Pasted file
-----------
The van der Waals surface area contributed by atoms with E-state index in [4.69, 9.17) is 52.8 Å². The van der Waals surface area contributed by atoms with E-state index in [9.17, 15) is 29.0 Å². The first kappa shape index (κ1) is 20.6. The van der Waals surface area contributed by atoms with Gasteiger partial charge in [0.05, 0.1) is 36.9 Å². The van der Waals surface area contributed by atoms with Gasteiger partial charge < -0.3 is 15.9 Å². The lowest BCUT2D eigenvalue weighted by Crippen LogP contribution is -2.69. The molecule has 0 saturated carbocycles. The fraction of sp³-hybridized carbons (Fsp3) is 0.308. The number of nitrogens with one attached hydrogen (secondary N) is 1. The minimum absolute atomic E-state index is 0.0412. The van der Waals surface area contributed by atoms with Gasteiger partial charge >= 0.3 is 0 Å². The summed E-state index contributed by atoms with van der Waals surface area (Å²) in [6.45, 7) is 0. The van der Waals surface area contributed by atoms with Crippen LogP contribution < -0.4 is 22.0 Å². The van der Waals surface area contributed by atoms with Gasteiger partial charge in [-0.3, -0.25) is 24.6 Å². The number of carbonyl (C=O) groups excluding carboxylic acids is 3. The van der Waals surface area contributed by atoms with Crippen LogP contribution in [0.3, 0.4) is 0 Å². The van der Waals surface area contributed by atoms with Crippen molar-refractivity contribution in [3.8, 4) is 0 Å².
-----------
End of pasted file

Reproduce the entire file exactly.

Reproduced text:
The van der Waals surface area contributed by atoms with E-state index in [4.69, 9.17) is 52.8 Å². The van der Waals surface area contributed by atoms with E-state index in [9.17, 15) is 29.0 Å². The first kappa shape index (κ1) is 20.6. The van der Waals surface area contributed by atoms with Gasteiger partial charge in [0.05, 0.1) is 36.9 Å². The van der Waals surface area contributed by atoms with Gasteiger partial charge < -0.3 is 15.9 Å². The lowest BCUT2D eigenvalue weighted by Crippen LogP contribution is -2.69. The molecule has 0 saturated carbocycles. The fraction of sp³-hybridized carbons (Fsp3) is 0.308. The number of nitrogens with one attached hydrogen (secondary N) is 1. The minimum absolute atomic E-state index is 0.0412. The van der Waals surface area contributed by atoms with Gasteiger partial charge >= 0.3 is 0 Å². The summed E-state index contributed by atoms with van der Waals surface area (Å²) in [6.45, 7) is 0. The van der Waals surface area contributed by atoms with Crippen LogP contribution < -0.4 is 22.0 Å². The van der Waals surface area contributed by atoms with Gasteiger partial charge in [-0.3, -0.25) is 24.6 Å². The number of carbonyl (C=O) groups excluding carboxylic acids is 3. The van der Waals surface area contributed by atoms with Crippen LogP contribution in [0.3, 0.4) is 0 Å². The van der Waals surface area contributed by atoms with Crippen molar-refractivity contribution in [3.8, 4) is 0 Å².